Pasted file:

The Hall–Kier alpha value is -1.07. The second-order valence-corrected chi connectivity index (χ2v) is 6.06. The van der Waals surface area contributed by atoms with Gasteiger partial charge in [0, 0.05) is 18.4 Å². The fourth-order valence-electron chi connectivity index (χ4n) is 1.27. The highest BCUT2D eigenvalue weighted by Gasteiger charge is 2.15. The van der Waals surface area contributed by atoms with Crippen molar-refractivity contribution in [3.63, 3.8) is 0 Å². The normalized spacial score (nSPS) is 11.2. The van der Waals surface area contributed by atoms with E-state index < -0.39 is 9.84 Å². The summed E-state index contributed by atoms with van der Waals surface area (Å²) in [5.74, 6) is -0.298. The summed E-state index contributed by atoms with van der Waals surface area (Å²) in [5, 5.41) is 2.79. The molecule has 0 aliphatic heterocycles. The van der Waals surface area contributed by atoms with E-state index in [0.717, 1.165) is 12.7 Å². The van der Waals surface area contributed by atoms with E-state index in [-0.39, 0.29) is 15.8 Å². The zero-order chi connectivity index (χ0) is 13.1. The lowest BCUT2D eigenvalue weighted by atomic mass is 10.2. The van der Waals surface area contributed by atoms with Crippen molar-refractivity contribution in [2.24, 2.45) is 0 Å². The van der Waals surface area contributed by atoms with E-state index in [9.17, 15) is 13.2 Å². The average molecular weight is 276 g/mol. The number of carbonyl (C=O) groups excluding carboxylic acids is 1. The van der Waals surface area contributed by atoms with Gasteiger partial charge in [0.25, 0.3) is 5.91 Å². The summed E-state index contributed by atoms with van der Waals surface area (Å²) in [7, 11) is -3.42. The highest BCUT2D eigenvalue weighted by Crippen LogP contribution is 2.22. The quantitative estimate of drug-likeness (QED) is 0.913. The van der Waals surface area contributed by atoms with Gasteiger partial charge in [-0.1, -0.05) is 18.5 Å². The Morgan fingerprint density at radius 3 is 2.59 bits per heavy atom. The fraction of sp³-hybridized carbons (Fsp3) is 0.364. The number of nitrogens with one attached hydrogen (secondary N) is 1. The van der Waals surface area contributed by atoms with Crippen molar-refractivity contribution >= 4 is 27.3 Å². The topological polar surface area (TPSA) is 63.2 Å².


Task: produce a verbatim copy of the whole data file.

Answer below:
The Hall–Kier alpha value is -1.07. The second-order valence-corrected chi connectivity index (χ2v) is 6.06. The van der Waals surface area contributed by atoms with Gasteiger partial charge in [0, 0.05) is 18.4 Å². The fourth-order valence-electron chi connectivity index (χ4n) is 1.27. The highest BCUT2D eigenvalue weighted by Gasteiger charge is 2.15. The van der Waals surface area contributed by atoms with Crippen molar-refractivity contribution in [3.63, 3.8) is 0 Å². The normalized spacial score (nSPS) is 11.2. The van der Waals surface area contributed by atoms with E-state index < -0.39 is 9.84 Å². The summed E-state index contributed by atoms with van der Waals surface area (Å²) in [5.74, 6) is -0.298. The summed E-state index contributed by atoms with van der Waals surface area (Å²) in [5, 5.41) is 2.79. The molecule has 0 aliphatic heterocycles. The van der Waals surface area contributed by atoms with E-state index in [0.717, 1.165) is 12.7 Å². The van der Waals surface area contributed by atoms with E-state index in [-0.39, 0.29) is 15.8 Å². The zero-order chi connectivity index (χ0) is 13.1. The lowest BCUT2D eigenvalue weighted by atomic mass is 10.2. The van der Waals surface area contributed by atoms with Crippen molar-refractivity contribution in [2.24, 2.45) is 0 Å². The van der Waals surface area contributed by atoms with E-state index in [9.17, 15) is 13.2 Å². The average molecular weight is 276 g/mol. The number of carbonyl (C=O) groups excluding carboxylic acids is 1. The van der Waals surface area contributed by atoms with Gasteiger partial charge in [0.25, 0.3) is 5.91 Å². The summed E-state index contributed by atoms with van der Waals surface area (Å²) in [7, 11) is -3.42. The highest BCUT2D eigenvalue weighted by Crippen LogP contribution is 2.22. The quantitative estimate of drug-likeness (QED) is 0.913. The van der Waals surface area contributed by atoms with Gasteiger partial charge in [-0.1, -0.05) is 18.5 Å². The Morgan fingerprint density at radius 3 is 2.59 bits per heavy atom. The fraction of sp³-hybridized carbons (Fsp3) is 0.364. The number of nitrogens with one attached hydrogen (secondary N) is 1. The van der Waals surface area contributed by atoms with Crippen molar-refractivity contribution >= 4 is 27.3 Å². The topological polar surface area (TPSA) is 63.2 Å².